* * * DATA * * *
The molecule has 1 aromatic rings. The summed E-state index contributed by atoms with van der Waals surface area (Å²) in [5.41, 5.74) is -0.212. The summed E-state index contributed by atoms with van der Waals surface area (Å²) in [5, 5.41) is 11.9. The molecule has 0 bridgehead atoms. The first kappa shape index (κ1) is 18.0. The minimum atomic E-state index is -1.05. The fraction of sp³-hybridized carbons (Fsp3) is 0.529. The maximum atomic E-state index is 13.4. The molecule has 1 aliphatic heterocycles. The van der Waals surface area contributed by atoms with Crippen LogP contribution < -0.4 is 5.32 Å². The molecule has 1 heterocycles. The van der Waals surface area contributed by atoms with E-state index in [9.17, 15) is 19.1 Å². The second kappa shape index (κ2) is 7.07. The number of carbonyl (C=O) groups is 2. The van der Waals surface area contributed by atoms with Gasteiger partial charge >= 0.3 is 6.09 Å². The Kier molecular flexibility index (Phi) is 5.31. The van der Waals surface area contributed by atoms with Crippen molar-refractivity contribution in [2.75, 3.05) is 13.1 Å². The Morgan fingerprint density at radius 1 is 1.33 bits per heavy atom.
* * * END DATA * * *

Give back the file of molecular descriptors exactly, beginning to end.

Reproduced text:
The molecule has 1 aromatic rings. The summed E-state index contributed by atoms with van der Waals surface area (Å²) in [5.41, 5.74) is -0.212. The summed E-state index contributed by atoms with van der Waals surface area (Å²) in [5, 5.41) is 11.9. The molecule has 0 bridgehead atoms. The first kappa shape index (κ1) is 18.0. The minimum atomic E-state index is -1.05. The fraction of sp³-hybridized carbons (Fsp3) is 0.529. The maximum atomic E-state index is 13.4. The molecule has 1 aliphatic heterocycles. The van der Waals surface area contributed by atoms with Crippen LogP contribution < -0.4 is 5.32 Å². The molecule has 1 heterocycles. The van der Waals surface area contributed by atoms with E-state index in [9.17, 15) is 19.1 Å². The second kappa shape index (κ2) is 7.07. The number of carbonyl (C=O) groups is 2. The van der Waals surface area contributed by atoms with Gasteiger partial charge >= 0.3 is 6.09 Å². The Kier molecular flexibility index (Phi) is 5.31. The van der Waals surface area contributed by atoms with Crippen molar-refractivity contribution in [2.75, 3.05) is 13.1 Å². The Morgan fingerprint density at radius 1 is 1.33 bits per heavy atom.